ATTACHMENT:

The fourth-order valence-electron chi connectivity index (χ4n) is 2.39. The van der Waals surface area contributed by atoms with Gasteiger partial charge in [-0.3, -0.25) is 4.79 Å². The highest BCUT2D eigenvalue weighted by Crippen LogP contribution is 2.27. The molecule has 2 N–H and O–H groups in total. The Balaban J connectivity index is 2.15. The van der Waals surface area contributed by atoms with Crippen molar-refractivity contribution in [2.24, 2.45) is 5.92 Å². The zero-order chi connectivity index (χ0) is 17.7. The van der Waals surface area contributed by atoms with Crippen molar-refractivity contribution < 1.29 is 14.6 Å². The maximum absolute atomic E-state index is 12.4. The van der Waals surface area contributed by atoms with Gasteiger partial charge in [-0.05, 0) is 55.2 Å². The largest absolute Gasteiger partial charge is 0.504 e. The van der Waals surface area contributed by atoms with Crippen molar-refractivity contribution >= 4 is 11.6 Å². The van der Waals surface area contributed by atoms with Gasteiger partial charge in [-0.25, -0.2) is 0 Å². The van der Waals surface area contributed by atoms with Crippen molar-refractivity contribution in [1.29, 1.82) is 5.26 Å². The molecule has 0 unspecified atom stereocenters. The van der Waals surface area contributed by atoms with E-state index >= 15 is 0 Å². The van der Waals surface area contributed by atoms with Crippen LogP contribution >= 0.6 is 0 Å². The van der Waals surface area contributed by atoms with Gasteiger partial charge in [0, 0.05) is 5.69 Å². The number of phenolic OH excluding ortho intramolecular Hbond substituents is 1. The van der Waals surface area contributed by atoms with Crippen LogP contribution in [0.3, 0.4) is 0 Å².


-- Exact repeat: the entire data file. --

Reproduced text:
The fourth-order valence-electron chi connectivity index (χ4n) is 2.39. The van der Waals surface area contributed by atoms with Gasteiger partial charge in [-0.3, -0.25) is 4.79 Å². The highest BCUT2D eigenvalue weighted by Crippen LogP contribution is 2.27. The molecule has 2 N–H and O–H groups in total. The Balaban J connectivity index is 2.15. The van der Waals surface area contributed by atoms with Crippen molar-refractivity contribution in [2.24, 2.45) is 5.92 Å². The zero-order chi connectivity index (χ0) is 17.7. The van der Waals surface area contributed by atoms with Crippen molar-refractivity contribution < 1.29 is 14.6 Å². The maximum absolute atomic E-state index is 12.4. The van der Waals surface area contributed by atoms with Gasteiger partial charge in [-0.05, 0) is 55.2 Å². The largest absolute Gasteiger partial charge is 0.504 e. The van der Waals surface area contributed by atoms with Crippen molar-refractivity contribution >= 4 is 11.6 Å². The van der Waals surface area contributed by atoms with Gasteiger partial charge in [-0.25, -0.2) is 0 Å². The van der Waals surface area contributed by atoms with Crippen molar-refractivity contribution in [1.29, 1.82) is 5.26 Å². The molecule has 0 unspecified atom stereocenters. The van der Waals surface area contributed by atoms with E-state index >= 15 is 0 Å². The van der Waals surface area contributed by atoms with Crippen LogP contribution >= 0.6 is 0 Å². The van der Waals surface area contributed by atoms with Gasteiger partial charge in [0, 0.05) is 5.69 Å². The number of phenolic OH excluding ortho intramolecular Hbond substituents is 1. The van der Waals surface area contributed by atoms with Crippen LogP contribution in [0.3, 0.4) is 0 Å².